The Landscape for Master's-Level Education

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se unió: 07/12/2020

The Landscape for Master's-Level Education

The landscape of postbaccalaureate learning has never looked more complex. On one hand, demand for the master's degree has never been higher -- the share of the U.S. population with an advanced degree has increased from 5 percent in 1980 to 13 percent today, leading the most competitive sectors of the workforce to refer to the master's as “the new bachelor's.”To get more news about Master's degress program, you can visit acem.sjtu.edu.cn official website.

But while employers continue to demand master's-level credentials and the skills they endow, societal concerns surrounding debt and the value of degrees have led others to assert that the master's degree is no longer “worth it,” the return on investment too shaky to bet on. Throw in competition from less expensive and shorter-term alternative credentials, such as coding boot camps and microcredentials from for-profit companies such as Google and IBM, and where once there were only master's degrees, and at a tight range of prices, now a worker hoping to reskill has more choices in regard to price, admissions standards and instructional model.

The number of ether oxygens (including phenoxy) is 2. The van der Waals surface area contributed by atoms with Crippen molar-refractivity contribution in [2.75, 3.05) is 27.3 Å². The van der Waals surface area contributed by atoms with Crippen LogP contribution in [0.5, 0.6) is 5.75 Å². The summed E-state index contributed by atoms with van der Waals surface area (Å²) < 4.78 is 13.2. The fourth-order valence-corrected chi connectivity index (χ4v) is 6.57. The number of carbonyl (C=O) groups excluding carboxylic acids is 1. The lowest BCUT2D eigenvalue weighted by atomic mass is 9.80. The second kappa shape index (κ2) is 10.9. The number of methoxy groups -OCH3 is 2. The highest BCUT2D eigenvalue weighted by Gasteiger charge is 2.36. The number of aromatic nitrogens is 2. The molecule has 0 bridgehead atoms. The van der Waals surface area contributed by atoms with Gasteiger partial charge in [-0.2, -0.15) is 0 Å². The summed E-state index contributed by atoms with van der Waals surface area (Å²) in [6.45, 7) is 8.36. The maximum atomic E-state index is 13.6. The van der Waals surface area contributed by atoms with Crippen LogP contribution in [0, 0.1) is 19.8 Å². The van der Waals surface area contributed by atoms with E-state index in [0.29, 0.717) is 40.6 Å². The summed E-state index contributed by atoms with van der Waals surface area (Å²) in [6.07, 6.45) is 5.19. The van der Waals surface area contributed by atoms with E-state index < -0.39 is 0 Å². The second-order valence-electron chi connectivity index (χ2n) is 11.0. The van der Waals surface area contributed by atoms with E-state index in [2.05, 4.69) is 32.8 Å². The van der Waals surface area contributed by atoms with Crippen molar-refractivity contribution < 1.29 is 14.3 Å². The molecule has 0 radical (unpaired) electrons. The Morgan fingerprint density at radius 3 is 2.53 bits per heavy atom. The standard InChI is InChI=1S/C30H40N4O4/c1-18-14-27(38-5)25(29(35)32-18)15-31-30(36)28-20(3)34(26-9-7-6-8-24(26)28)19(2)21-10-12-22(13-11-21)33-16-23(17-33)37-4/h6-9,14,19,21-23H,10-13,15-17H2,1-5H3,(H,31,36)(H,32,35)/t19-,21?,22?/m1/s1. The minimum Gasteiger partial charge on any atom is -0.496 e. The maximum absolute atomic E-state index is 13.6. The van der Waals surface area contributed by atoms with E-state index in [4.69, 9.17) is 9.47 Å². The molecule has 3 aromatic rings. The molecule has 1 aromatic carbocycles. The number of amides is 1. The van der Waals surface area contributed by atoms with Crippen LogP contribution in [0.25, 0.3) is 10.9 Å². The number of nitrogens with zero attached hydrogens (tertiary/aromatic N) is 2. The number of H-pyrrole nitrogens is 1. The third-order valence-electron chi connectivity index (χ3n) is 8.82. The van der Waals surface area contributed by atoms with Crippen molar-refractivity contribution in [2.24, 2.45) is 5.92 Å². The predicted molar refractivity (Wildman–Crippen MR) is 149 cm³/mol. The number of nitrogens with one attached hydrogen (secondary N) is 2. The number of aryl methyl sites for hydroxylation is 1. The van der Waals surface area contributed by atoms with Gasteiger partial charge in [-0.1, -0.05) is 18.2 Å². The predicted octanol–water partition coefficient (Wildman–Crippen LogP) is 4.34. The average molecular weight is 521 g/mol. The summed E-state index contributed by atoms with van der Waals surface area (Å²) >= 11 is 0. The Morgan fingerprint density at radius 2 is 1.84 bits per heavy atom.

The landscape for graduate degrees is moving quickly, and graduate school officials, many worried about maintaining their institutions’ financial viability and relevance in a new economy, are struggling to keep up. Thursday, about 200 graduate school administrators, faculty members and other interested parties gathered at Inside Higher Ed’s New Models of the Master's Degree event to try make sense of the complexity and decide their next move.
Sean Gallagher, executive director of the Center for the Future of Higher Education and Talent Strategy at Northeastern University, who studies these trends, predicted that the future of how the master's degree is sold and consumed might mirror the how the recorded music industry moved through the first two decades of the 21st century.

Consumption of recorded music has only increased since 2001, as more and more people now have access to music at almost every moment. But with the decline in the sales of physical CDs and records, and the growth of streaming, where profit takes a different route, revenue for the entire industry decreased until slowly rising again in the last few years. But where revenue once went almost solely to labels and artists, now intermediaries, such as Apple and Spotify, have taken a greater portion.

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